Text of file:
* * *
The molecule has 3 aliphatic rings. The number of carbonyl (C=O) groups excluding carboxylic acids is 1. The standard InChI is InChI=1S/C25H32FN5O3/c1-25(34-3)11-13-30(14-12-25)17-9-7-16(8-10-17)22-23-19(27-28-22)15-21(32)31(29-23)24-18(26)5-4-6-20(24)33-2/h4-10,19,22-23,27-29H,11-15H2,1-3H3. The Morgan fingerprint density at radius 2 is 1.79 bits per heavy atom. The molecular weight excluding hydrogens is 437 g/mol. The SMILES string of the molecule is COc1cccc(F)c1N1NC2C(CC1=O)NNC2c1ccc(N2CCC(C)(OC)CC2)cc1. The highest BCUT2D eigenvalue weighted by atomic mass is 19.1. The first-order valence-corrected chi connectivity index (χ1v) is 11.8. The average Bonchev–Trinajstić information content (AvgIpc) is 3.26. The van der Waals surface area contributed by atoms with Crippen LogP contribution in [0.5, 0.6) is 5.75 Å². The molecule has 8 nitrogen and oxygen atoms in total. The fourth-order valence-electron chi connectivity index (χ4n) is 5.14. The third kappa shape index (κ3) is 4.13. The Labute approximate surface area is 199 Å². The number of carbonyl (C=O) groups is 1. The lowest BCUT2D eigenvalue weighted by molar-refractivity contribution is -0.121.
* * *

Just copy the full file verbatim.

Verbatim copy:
The molecule has 3 aliphatic rings. The number of carbonyl (C=O) groups excluding carboxylic acids is 1. The standard InChI is InChI=1S/C25H32FN5O3/c1-25(34-3)11-13-30(14-12-25)17-9-7-16(8-10-17)22-23-19(27-28-22)15-21(32)31(29-23)24-18(26)5-4-6-20(24)33-2/h4-10,19,22-23,27-29H,11-15H2,1-3H3. The Morgan fingerprint density at radius 2 is 1.79 bits per heavy atom. The molecular weight excluding hydrogens is 437 g/mol. The SMILES string of the molecule is COc1cccc(F)c1N1NC2C(CC1=O)NNC2c1ccc(N2CCC(C)(OC)CC2)cc1. The highest BCUT2D eigenvalue weighted by atomic mass is 19.1. The first-order valence-corrected chi connectivity index (χ1v) is 11.8. The average Bonchev–Trinajstić information content (AvgIpc) is 3.26. The van der Waals surface area contributed by atoms with Crippen LogP contribution in [0.5, 0.6) is 5.75 Å². The molecule has 8 nitrogen and oxygen atoms in total. The fourth-order valence-electron chi connectivity index (χ4n) is 5.14. The third kappa shape index (κ3) is 4.13. The Labute approximate surface area is 199 Å². The number of carbonyl (C=O) groups is 1. The lowest BCUT2D eigenvalue weighted by molar-refractivity contribution is -0.121.